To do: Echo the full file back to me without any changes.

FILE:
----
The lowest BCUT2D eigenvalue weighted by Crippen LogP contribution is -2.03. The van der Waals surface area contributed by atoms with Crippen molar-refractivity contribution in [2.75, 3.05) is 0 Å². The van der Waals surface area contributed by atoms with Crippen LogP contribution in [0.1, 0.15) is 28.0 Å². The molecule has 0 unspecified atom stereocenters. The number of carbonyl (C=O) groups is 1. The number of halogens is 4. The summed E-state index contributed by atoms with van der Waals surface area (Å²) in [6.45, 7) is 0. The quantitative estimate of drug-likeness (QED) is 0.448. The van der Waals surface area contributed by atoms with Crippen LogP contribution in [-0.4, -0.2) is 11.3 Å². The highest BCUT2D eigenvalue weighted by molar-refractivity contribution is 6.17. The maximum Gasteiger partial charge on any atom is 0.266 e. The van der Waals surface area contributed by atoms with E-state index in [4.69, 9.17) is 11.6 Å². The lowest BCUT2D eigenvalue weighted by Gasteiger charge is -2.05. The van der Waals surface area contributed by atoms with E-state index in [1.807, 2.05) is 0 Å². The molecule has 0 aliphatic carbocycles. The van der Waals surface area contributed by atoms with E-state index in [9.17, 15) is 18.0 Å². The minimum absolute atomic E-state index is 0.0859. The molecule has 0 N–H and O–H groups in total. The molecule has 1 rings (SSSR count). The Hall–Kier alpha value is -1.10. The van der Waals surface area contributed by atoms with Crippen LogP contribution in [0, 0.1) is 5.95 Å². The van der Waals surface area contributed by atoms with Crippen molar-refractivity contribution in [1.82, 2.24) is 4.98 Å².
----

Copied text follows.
The lowest BCUT2D eigenvalue weighted by Crippen LogP contribution is -2.03. The van der Waals surface area contributed by atoms with Crippen molar-refractivity contribution in [2.75, 3.05) is 0 Å². The van der Waals surface area contributed by atoms with Crippen LogP contribution in [0.1, 0.15) is 28.0 Å². The molecule has 0 unspecified atom stereocenters. The number of carbonyl (C=O) groups is 1. The number of halogens is 4. The summed E-state index contributed by atoms with van der Waals surface area (Å²) in [6.45, 7) is 0. The quantitative estimate of drug-likeness (QED) is 0.448. The van der Waals surface area contributed by atoms with Crippen LogP contribution in [-0.4, -0.2) is 11.3 Å². The highest BCUT2D eigenvalue weighted by molar-refractivity contribution is 6.17. The maximum Gasteiger partial charge on any atom is 0.266 e. The van der Waals surface area contributed by atoms with E-state index in [4.69, 9.17) is 11.6 Å². The lowest BCUT2D eigenvalue weighted by Gasteiger charge is -2.05. The van der Waals surface area contributed by atoms with E-state index in [1.807, 2.05) is 0 Å². The molecule has 0 aliphatic carbocycles. The van der Waals surface area contributed by atoms with E-state index in [9.17, 15) is 18.0 Å². The minimum absolute atomic E-state index is 0.0859. The molecule has 0 N–H and O–H groups in total. The molecule has 1 rings (SSSR count). The Hall–Kier alpha value is -1.10. The van der Waals surface area contributed by atoms with Crippen LogP contribution in [0, 0.1) is 5.95 Å². The van der Waals surface area contributed by atoms with Crippen molar-refractivity contribution in [1.82, 2.24) is 4.98 Å².